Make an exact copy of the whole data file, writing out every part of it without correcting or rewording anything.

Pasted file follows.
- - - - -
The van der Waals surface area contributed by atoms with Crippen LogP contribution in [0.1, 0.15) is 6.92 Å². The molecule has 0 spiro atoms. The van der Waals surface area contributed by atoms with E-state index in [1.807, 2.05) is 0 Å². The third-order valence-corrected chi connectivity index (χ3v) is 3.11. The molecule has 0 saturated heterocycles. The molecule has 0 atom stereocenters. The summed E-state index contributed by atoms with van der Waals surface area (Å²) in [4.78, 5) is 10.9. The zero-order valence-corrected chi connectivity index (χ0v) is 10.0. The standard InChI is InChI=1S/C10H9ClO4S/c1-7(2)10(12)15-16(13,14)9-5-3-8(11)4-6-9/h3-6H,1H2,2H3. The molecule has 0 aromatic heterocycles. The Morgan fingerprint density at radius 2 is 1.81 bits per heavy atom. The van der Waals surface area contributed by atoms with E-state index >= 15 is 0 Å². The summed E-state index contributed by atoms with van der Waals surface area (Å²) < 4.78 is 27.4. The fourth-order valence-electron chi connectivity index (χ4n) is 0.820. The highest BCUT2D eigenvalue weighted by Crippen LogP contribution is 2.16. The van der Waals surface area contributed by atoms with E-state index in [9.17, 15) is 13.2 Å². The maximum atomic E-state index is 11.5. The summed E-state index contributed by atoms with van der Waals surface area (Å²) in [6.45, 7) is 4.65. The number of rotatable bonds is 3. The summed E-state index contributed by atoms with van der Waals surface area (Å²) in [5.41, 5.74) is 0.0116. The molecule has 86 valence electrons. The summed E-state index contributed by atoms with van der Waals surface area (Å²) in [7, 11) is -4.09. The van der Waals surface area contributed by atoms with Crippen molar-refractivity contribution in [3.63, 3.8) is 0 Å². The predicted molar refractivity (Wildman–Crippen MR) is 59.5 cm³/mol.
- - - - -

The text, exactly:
The van der Waals surface area contributed by atoms with Crippen LogP contribution in [0.1, 0.15) is 6.92 Å². The molecule has 0 spiro atoms. The van der Waals surface area contributed by atoms with E-state index in [1.807, 2.05) is 0 Å². The third-order valence-corrected chi connectivity index (χ3v) is 3.11. The molecule has 0 saturated heterocycles. The molecule has 0 atom stereocenters. The summed E-state index contributed by atoms with van der Waals surface area (Å²) in [4.78, 5) is 10.9. The zero-order valence-corrected chi connectivity index (χ0v) is 10.0. The standard InChI is InChI=1S/C10H9ClO4S/c1-7(2)10(12)15-16(13,14)9-5-3-8(11)4-6-9/h3-6H,1H2,2H3. The molecule has 0 aromatic heterocycles. The Morgan fingerprint density at radius 2 is 1.81 bits per heavy atom. The van der Waals surface area contributed by atoms with E-state index >= 15 is 0 Å². The summed E-state index contributed by atoms with van der Waals surface area (Å²) < 4.78 is 27.4. The fourth-order valence-electron chi connectivity index (χ4n) is 0.820. The highest BCUT2D eigenvalue weighted by Crippen LogP contribution is 2.16. The van der Waals surface area contributed by atoms with E-state index in [9.17, 15) is 13.2 Å². The maximum atomic E-state index is 11.5. The summed E-state index contributed by atoms with van der Waals surface area (Å²) in [6.45, 7) is 4.65. The number of rotatable bonds is 3. The summed E-state index contributed by atoms with van der Waals surface area (Å²) in [5.41, 5.74) is 0.0116. The molecule has 86 valence electrons. The summed E-state index contributed by atoms with van der Waals surface area (Å²) in [7, 11) is -4.09. The van der Waals surface area contributed by atoms with Crippen molar-refractivity contribution in [3.63, 3.8) is 0 Å². The predicted molar refractivity (Wildman–Crippen MR) is 59.5 cm³/mol.